Pro Musica Rara's 38th season opened Sunday afternoon with a gem of a program and stylish music-making to go with it. Folk songs from Scotland, arranged by Beethoven, had a prominent spot in the concert. These items provide a fascinating glimpse into a little known side of Beethoven, who arranged a great number of songs from Scotland, Wales and Ireland (on commission) in between penning some of his most famous and important works. It may be tempting to dismiss these songs as inconsequential, but that would be a mistake. The composer took the job of arranger seriously, honoring the folk melodies fully and fashioning vivid accompaniment for piano, violin and cello. The quality and character of Beethoven's Scottish Songs emerged engagingly in the Pro Musica performance at Towson University's Center for the Arts.
British-born tenor Rufus Muller brought considerable elegance of phrase to the material, his voice growing warmer and sweeter as the afternoon progressed. His account of "Sunset" and "Faithfu' Johny" proved especially eloquent, and he also had no trouble uncorking the jaunty spirits of such numbers as "The Shepherd's Song" and "Sally in Our Alley" (which he embellished delectably). Violinist Cynthia Roberts, cellist Allen Whear and fortepianist Christoph Hammer backed Muller with playing of admirable nuance and color. The distinctive tonal palette of the period instruments added greatly to the experience.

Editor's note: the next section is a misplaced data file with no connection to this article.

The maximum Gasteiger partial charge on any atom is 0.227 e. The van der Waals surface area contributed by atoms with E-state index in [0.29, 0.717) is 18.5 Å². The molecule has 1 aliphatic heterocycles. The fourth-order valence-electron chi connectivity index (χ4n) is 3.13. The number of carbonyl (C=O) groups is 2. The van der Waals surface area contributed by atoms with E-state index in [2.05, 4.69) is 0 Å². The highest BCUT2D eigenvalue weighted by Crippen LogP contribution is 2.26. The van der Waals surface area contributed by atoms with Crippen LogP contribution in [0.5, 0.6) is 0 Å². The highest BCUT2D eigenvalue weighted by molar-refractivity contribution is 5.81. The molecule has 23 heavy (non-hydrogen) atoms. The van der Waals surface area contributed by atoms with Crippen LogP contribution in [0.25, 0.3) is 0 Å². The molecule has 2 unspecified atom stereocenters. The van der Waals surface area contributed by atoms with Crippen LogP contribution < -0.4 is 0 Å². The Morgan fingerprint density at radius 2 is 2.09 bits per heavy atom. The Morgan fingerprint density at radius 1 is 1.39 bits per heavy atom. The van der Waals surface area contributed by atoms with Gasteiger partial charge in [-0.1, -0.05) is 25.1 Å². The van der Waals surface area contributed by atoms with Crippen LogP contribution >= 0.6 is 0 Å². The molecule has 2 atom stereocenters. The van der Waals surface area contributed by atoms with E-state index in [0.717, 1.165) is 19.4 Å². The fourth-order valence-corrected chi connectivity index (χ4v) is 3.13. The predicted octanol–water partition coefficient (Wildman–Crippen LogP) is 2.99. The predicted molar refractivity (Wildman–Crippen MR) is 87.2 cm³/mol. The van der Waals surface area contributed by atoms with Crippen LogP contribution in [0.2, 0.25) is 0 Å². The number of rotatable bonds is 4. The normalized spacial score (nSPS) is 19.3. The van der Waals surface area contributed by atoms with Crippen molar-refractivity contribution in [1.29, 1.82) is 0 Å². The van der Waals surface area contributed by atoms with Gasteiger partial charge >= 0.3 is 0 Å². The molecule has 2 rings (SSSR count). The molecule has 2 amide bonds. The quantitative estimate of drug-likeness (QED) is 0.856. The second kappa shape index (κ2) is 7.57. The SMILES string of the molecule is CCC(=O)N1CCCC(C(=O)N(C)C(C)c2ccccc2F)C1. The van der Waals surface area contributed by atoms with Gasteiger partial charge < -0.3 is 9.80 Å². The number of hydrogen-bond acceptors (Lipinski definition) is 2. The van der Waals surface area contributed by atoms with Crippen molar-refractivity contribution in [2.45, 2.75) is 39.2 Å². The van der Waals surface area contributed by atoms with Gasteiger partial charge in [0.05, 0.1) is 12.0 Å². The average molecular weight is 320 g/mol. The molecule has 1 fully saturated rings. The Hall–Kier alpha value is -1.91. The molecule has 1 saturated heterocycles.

On their own, the three players also did impress[ive] work in Beethoven's C minor Trio (Op. 1, No. 3), tapping into the music's drama and lyricism. The soft ending was articulated with particular sensitivity. There was room, too, for instrumental arrangements of folk songs that found a place in Bruch's "Scottish Fantasy," and Geminiani's baroque treatment of "Lady Bothwel's Lament." A group of Haydn's English songs opened the concert. Muller encountered some uneven patches here, but his shaping of "She Never Told Her Love" was quite stirring, as was Hammer's sensitive keyboard work -- the pianist's playing was not always spotless Sunday, but it had terrific dynamic and rhythmic nuances all afternoon.
A mastery of his instrument and repertoire that any pianist in the world might envy. Washington Post
Whear played the cleverly evocative cello lines with flair, elegantly supported by harpsichordist Dongsok Shin. The Baltimore Sun
Roberts’ expressive interpretation brought the work’s inner beauty and outer brilliance. Cleveland Plain Dealer
His tonal range on the piano, phrasing and poetic insight were of extraordinary quality. The Pretoria News
Polished, lovely tone of tenor Aaron Sheehan---Washington Post
The indispensable early music tenor, Aaron Sheehan---American Record Guide
…the terrific soprano Julianne Baird, one of the finest vocal artists specializing in early music. Baltimore Sun